"For the Fourth Amendment protects people, not places. What a person knowingly exposes to the public, even in his own home or office, is not a subject of Fourth Amendment protection. ... But what he seeks to preserve as private, even in an area accessible to the public, may be constitutionally protected."
—Katz v. United States, 389 U.S. 347, 351 (1967)
“Experience should teach us to be most on guard to protect liberty when the Government’s purposes are beneficent. Men born to freedom are naturally alert to repel invasion of their liberty by evil-minded rulers. The greatest dangers to liberty lurk in insidious encroachment by men of zeal, well-meaning but without understanding.”
—United States v. Olmstead, 277 U.S. 438, 479 (1925) (Brandeis, J., dissenting)
“Liberty—the freedom from unwarranted intrusion by government—is as easily lost through insistent nibbles by government officials who seek to do their jobs too well as by those whose purpose it is to oppress; the piranha can be as deadly as the shark.”
—United States v. $124,570, 873 F.2d 1240, 1246 (9th Cir. 1989)
"You can't always get what you want / But if you try sometimes / You just might find / You get what you need."
—Mick Jagger & Keith Richards
"In Germany, they first came for the communists, and I didn't speak up because I wasn't a communist. Then they came for the Jews, and I didn't speak up because I wasn't a Jew. Then they came for the trade unionists, and I didn't speak up because I wasn't a trade unionist. Then they came for the Catholics and I didn't speak up because I wasn't a Catholic. Then they came for me–and by that time there was nobody left to speak up."
—Martin Niemöller (1945) [he served seven years in a concentration camp]
“You know, most men would get discouraged by now. Fortunately for you, I am not most men!”"The point of the Fourth Amendment, which often is not grasped by zealous officers, is not that it denies law enforcement the support of the usual inferences which reasonable men draw from evidence. Its protection consists in requiring that those inferences be drawn by a neutral and detached magistrate instead of being judged by the officer engaged in the often competitive enterprise of ferreting out crime."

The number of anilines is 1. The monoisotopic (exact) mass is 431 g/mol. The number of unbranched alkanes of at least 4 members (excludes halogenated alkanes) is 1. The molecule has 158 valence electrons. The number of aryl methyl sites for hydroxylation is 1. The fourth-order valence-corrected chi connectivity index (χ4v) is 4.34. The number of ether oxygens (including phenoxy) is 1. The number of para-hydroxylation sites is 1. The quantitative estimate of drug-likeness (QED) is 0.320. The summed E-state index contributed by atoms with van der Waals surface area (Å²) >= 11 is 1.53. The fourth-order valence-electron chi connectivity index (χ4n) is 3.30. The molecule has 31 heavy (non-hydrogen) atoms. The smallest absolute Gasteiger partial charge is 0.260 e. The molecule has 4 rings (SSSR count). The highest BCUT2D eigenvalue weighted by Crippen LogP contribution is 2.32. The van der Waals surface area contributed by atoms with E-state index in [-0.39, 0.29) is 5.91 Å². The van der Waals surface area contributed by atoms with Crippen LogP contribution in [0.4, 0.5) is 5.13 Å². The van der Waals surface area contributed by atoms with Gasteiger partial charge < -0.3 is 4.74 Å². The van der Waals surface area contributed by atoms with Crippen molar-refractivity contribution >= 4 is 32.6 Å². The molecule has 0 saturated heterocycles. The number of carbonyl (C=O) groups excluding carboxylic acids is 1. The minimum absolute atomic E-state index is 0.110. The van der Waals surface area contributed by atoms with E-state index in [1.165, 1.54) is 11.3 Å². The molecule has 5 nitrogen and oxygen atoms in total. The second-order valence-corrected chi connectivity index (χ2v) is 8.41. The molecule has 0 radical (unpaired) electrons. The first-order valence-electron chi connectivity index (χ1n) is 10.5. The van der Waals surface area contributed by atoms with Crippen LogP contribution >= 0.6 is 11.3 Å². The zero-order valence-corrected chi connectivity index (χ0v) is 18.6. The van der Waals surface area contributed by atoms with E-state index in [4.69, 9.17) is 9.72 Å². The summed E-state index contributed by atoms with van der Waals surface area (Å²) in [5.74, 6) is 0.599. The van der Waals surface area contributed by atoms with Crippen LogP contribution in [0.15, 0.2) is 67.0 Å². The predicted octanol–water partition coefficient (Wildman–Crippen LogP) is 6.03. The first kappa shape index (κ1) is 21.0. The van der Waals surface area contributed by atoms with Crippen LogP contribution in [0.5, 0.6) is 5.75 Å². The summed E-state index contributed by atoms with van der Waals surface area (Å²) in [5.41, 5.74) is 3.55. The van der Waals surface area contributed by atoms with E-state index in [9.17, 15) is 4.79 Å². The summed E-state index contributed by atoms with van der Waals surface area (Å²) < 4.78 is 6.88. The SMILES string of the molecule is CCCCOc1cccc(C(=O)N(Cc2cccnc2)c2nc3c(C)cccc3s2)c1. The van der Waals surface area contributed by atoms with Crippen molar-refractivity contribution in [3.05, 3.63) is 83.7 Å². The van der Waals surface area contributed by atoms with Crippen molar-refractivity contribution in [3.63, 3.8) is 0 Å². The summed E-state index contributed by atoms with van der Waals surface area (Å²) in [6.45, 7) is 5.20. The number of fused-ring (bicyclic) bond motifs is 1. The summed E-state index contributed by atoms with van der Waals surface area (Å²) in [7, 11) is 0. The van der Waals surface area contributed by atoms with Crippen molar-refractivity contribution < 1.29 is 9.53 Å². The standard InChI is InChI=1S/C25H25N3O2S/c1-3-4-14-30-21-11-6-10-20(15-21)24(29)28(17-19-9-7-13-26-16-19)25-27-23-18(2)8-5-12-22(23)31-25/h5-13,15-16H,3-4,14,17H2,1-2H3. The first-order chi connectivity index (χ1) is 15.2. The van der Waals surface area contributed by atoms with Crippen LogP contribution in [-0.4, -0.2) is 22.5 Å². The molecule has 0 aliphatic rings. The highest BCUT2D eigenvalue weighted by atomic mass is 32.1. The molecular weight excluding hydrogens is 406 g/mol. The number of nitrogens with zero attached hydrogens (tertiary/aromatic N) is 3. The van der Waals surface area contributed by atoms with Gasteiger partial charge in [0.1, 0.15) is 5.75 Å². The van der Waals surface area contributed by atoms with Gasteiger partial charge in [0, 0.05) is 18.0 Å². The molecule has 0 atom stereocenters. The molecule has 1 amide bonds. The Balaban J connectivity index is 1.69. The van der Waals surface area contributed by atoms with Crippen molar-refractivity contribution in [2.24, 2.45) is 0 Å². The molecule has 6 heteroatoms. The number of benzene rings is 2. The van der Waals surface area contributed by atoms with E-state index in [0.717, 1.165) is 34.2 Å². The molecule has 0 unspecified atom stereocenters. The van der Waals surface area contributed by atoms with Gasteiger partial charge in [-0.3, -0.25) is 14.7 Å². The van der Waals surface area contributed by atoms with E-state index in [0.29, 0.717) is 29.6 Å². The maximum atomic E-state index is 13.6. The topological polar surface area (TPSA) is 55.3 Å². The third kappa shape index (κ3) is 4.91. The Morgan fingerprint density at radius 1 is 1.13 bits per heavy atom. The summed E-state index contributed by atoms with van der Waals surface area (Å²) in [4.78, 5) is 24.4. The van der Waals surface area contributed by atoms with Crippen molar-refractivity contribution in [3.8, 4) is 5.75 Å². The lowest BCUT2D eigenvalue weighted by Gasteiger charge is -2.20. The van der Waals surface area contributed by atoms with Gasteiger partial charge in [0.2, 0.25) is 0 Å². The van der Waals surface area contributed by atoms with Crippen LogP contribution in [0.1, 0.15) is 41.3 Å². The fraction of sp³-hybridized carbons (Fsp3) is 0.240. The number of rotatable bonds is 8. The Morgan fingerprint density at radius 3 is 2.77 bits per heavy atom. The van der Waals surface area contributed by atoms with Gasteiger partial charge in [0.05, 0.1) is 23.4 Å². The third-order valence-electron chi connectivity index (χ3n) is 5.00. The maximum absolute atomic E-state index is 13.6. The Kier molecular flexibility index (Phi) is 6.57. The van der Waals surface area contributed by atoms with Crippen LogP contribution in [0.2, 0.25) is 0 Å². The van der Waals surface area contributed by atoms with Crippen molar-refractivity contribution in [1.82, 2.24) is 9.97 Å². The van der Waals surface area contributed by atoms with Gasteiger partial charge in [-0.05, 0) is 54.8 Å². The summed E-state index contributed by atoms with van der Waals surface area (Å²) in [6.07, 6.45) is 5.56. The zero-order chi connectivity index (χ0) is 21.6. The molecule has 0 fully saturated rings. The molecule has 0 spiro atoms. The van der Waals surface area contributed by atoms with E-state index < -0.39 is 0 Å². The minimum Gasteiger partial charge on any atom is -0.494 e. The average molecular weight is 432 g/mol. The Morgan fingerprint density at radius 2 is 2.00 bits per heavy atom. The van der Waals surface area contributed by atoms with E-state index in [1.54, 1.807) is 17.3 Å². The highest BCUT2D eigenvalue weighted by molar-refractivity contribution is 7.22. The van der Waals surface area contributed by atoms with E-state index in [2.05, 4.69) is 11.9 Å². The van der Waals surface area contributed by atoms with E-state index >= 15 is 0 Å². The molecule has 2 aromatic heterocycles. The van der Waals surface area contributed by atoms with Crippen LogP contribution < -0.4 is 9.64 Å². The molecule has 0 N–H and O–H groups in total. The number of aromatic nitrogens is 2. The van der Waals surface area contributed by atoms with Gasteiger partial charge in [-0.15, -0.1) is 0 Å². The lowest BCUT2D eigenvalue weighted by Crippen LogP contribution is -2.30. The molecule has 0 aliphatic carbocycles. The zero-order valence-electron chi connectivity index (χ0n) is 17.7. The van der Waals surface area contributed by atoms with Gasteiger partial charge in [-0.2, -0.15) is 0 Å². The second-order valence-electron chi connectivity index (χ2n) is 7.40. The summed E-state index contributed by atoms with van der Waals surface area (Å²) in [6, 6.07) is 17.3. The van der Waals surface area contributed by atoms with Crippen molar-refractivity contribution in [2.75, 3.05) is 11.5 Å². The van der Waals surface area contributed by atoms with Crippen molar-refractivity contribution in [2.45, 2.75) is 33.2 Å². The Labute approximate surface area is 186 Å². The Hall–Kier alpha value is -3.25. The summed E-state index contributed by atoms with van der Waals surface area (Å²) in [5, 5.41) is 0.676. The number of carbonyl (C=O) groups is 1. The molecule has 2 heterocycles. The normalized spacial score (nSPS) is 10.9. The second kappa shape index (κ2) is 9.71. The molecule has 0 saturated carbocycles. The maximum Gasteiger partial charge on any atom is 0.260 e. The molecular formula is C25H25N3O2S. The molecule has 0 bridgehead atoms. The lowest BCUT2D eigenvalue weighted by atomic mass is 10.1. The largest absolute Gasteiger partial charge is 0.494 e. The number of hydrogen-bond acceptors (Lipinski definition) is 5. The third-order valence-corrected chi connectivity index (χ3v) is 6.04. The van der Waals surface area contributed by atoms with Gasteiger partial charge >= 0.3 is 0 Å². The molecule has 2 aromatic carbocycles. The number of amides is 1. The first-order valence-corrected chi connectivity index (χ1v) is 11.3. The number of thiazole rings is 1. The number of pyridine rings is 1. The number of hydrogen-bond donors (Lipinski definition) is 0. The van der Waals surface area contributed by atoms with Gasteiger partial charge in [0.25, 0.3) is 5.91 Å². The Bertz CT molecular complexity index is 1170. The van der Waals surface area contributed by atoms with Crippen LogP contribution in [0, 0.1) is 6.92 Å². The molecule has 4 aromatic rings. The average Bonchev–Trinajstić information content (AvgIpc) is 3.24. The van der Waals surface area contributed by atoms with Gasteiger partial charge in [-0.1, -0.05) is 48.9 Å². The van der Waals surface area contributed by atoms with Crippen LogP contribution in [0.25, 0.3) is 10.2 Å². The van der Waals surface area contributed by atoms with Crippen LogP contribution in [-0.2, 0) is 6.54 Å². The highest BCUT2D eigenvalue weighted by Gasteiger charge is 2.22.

---Pepé Le Pew
—Johnson v. United States, 333 U.S. 10, 13-14 (1948)
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Category Archives: Arrest or entry on arrest
“We hold that the smell of the burnt cannabis, without any corroborating factors, is not enough to establish probable cause to search the vehicle, and the court did not err in granting the motion to suppress. This finding comports with … Continue reading
Defendant was already stopped and the officer suspected DUI. She was handcuffed and transported for a breath test. This was an arrest for a misdemeanor that did not happen in the officer’s presence, and it thus violated the state constitution. … Continue reading
CA9: Arrest for misd without having seen it violated state law but not 4A; qualified immunity granted
The requirement that an arrest for a misdemeanor have occurred in the officer’s presence is a statutory rule [I thought common law], but not a Fourth Amendment requirement. Here, the officer still had probable cause, but didn’t see it. Not … Continue reading
Police entering defendant’s neighbor’s house to arrest him when he was visiting violated the Fourth Amendment. There was no exigency justifying it. State v. Bookman, 2022 N.J. LEXIS 678 (Aug. 24, 2022). Even if the knock-and-announce rule applies to entries … Continue reading
“The affidavit also attempts to establish the link between the use of cell phones and the drug trafficking under investigation. Metzger’s warning to McFaul on social media, which presumably was accomplished through the use of an electronic device like a … Continue reading